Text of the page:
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Home | Projects › China, 1412C wrestles Jiaxing-Shaoxing Trestle Bridge

China, 1412C wrestles Jiaxing-Shaoxing Trestle Bridge

Country China
Date Summer 2014 - Fall 2014
Description   Extraction of 40m long casings
Machines ICE 1412C & ICE 900 power pack
The Jiaxing-Shaoxing Sea Bridge  is the world's longest and widest multi-pylon cable-stayed bridge. From end to end it stretches 10,138 m and extends across the Hangzhou Bay, in Shaoxing, China. It is supported by six 227 meters pylons and can accommodate 6 lanes of traffic. The main body of the bridge is 2,680 m long. The bridge spans Hangzhou Bay from north-east Shaoxing, making landfall south of Jiaxing. Shaoxing is located about 200 km from Shanghai. This bridge will provide a more direct route for vehicle traffic between Shanghai and Shaoxing.





Construction was begun in 2008 and the bridge was completed in 2013. The bridge opened for traffic on July 20, 2013. The second engineering limited company of China Railway Engineering Corporation was awarded the job to deconstruct the trestle bridge. The 40m long casings that three-side-by-side supported the bridge structure had to be extracted with a vibratory hammer. As the diameter was 1m and the piles had been in the soil for quite a number of years a number of different piling hammers were tried before the client settled on the 1412C. The client admitted that working with the original product eliminated lots of downtime they had experienced with copies. The original ICE 1412C is a time tested tool, where all parts have been optimized over forty years of product development, resulting in better clamping control, very constant and uninterrupted  hydraulic flow, high fuel efficiency, advanced cooling systems on the hammer, and control by wireless remote.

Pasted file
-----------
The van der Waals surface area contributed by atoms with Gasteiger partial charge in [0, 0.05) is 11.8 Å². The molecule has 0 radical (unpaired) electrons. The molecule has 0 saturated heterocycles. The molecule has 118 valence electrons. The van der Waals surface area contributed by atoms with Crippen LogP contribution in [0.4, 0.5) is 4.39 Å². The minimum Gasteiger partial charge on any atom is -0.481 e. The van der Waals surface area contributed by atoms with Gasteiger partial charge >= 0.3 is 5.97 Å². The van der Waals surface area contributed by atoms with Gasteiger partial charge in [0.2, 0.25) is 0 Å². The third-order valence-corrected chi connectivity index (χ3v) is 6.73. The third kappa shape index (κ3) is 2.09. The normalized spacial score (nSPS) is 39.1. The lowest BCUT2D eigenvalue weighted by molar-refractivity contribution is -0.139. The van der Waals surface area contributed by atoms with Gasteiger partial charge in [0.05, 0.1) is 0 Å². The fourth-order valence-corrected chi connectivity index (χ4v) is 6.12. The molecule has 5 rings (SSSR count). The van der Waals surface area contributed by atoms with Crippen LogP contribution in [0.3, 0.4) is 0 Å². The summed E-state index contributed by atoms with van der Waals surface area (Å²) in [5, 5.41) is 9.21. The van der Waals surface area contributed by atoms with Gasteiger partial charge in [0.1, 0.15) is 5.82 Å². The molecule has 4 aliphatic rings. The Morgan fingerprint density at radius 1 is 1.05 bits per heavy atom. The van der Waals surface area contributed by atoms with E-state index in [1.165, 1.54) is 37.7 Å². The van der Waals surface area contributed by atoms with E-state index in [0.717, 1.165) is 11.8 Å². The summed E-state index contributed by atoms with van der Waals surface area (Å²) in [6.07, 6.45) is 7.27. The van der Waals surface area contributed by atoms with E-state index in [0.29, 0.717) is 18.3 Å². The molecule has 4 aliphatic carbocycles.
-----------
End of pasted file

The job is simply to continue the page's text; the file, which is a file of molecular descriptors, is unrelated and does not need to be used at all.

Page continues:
The crane and piling equipment were loaded on the trestle bridge and as the crane retreated back to land the bridge was deconstructed. The demolition process consisted of cutting cross beams, lifting the bridges road surface, loading the scrap metal on trucks, and rolling back the crane, power pack and hammer after each section. The client averaged two to three sections in a combined day and night shift. As the 40m long piles were positioned very close to Jiashao’s bridge road deck they were extracted in a two-step procedure. The 1412C hammer first extracted the pile about 20m’s to just under the road deck level, and after all three piles were extracted to this level they were cut and stabbed into the mud to be lifted for transport at a later time. Then the 1412C went back to extract the remaining 20m from the soil.
 
With so many interdependent steps and the need to protect the shrimp farms that operate underneath this part of the bridge, the client was impressed with the reliability of the 1412C. The 1412C vibrated the pile in place to overcome soil friction and years of load compaction, and then smoothly extracted the pile section within a total of 20 minutes, fitting neatly into the demolition schedule.



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